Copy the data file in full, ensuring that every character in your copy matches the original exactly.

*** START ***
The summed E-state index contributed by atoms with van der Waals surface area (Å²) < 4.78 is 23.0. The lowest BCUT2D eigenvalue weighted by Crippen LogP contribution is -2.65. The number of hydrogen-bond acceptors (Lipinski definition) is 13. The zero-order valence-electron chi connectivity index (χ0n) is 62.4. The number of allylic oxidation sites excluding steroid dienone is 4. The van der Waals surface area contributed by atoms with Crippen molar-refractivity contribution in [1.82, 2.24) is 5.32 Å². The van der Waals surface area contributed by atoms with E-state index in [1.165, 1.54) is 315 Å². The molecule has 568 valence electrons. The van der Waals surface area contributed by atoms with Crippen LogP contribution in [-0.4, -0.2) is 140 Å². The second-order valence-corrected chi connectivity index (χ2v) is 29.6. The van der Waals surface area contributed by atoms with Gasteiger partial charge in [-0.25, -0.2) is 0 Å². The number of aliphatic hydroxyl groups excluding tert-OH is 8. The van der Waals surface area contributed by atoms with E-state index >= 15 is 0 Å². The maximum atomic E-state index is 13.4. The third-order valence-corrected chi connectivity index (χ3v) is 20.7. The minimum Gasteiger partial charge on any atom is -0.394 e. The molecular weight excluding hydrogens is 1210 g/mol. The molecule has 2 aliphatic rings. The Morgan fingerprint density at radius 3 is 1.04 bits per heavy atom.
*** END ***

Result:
The summed E-state index contributed by atoms with van der Waals surface area (Å²) < 4.78 is 23.0. The lowest BCUT2D eigenvalue weighted by Crippen LogP contribution is -2.65. The number of hydrogen-bond acceptors (Lipinski definition) is 13. The zero-order valence-electron chi connectivity index (χ0n) is 62.4. The number of allylic oxidation sites excluding steroid dienone is 4. The van der Waals surface area contributed by atoms with Crippen molar-refractivity contribution in [1.82, 2.24) is 5.32 Å². The van der Waals surface area contributed by atoms with E-state index in [1.165, 1.54) is 315 Å². The molecule has 568 valence electrons. The van der Waals surface area contributed by atoms with Crippen LogP contribution in [-0.4, -0.2) is 140 Å². The second-order valence-corrected chi connectivity index (χ2v) is 29.6. The van der Waals surface area contributed by atoms with Gasteiger partial charge in [-0.25, -0.2) is 0 Å². The number of aliphatic hydroxyl groups excluding tert-OH is 8. The van der Waals surface area contributed by atoms with E-state index >= 15 is 0 Å². The maximum atomic E-state index is 13.4. The third-order valence-corrected chi connectivity index (χ3v) is 20.7. The minimum Gasteiger partial charge on any atom is -0.394 e. The molecular weight excluding hydrogens is 1210 g/mol. The molecule has 2 aliphatic rings. The Morgan fingerprint density at radius 3 is 1.04 bits per heavy atom.